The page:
Thursday, April 25, 2013

Looking at Meacham's 1880 PEI Atlas - lecture by Reg Porter

Meacham’s Atlas of Prince Edward Island, fondly known as “the Old Atlas” was published in 1880 and is one of the most valuable sources of topographical information about the Island available. It is filled with lot and community maps, pictures of the celebrities of the day and about 175 fine very attractive lithographs of houses and businesses across the Island. In this three-lecture series, heritage consultant Reg Porter, using new digital photographs of all the illustrations, will explore the Atlas to identify what it contains and also trace a number of aspects of Island architectural history.

Lecture 1 – Introduction to Meacham’s 1880 Atlas
Monday April 29 at 7:30 PM, Carriage House at Beaconsfield
Meacham’s Atlas is a huge folio volume of nearly 200 pages, packed full of maps and various illustrations. In this lecture Reg Porter will explore the contents of the Atlas and with illustrations identify many of the varied ways the volume can be used to study PEI history and the evolution of its topography. The nature of the 67 Lot maps will be explored to show the vast amount of information they contain about individual properties, harbours, railways, schools and churches.
Image cf.

Lecture 2 – Studying PEI Architectural History in Meacham’s Atlas.
Monday May 13 at 7:30 PM, Carriage House at Beaconsfield
There are over 125 fine lithographic prints, often in bird’s-eye view format, of homes, both urban and rural, across the Island. These pictures are not only of interest as works of art but they also contain a vast amount of information about the evolution of domestic architecture on the Island as well as the physical arrangement of many kinds of farms scattered throughout the countryside. Using these lithographs and supplementing them with modern photos of the buildings that still exist, the lecturer will trace the evolution of architecture on the island from colonial times to 1880.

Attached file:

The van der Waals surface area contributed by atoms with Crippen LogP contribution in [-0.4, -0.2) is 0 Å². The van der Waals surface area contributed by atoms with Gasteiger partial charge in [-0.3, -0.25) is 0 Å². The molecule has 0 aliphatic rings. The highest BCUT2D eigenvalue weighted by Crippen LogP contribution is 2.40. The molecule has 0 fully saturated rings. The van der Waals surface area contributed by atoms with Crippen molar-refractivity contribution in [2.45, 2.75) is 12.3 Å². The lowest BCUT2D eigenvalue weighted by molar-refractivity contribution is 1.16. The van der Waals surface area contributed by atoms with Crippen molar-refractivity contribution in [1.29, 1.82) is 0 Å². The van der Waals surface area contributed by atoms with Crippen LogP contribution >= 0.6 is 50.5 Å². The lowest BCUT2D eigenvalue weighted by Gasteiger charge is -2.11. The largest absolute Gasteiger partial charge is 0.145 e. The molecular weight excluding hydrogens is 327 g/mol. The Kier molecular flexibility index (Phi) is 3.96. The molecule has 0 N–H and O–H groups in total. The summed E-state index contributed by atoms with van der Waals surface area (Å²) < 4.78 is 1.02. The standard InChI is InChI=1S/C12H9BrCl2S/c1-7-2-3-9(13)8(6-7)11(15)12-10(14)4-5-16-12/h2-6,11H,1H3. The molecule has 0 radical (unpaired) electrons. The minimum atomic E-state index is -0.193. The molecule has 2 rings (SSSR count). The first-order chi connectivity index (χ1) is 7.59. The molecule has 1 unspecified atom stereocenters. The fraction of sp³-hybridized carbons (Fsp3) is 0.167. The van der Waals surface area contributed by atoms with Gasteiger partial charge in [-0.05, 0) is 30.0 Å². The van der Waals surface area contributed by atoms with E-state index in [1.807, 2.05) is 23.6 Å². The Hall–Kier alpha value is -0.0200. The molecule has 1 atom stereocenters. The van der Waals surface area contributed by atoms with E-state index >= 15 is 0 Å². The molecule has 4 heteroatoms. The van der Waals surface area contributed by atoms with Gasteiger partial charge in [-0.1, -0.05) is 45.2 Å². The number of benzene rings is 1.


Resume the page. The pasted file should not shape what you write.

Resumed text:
Sample image from inside Altas.

Lecture 3 – The Church Illustrations in Meacham’s Atlas.
Monday May 27 at 7:30 PM, Carriage House at Beaconsfield
Among the nearly 150 illustrations of buildings found in Meacham’s Atlas only seven of them are churches and this presents something of an enigma. Why are all of them Catholic churches and why is one of them not yet constructed? Why are they all in the remote countryside and why are a number of very fine urban churches ignored? Using the lithographs from Meacham Reg Porter will identify these churches, discuss their significance and show contemporary photos of those buildings that yet remain.
Sample map from inside Atlas - Lots 17

Tuesday, April 23, 2013

Stanhope-by-the-Sea Resort destoyed by fire!!

     The resort caught on fire while staff were getting it ready to open next week.  Here's an article and photographs from the CBC PEI website.
April 23, 2013, 8:01pm
     Firefighters remain at the scene of a fire at the Stanhope Beach Resort and Conference Centre on Prince Edward Island's north shore.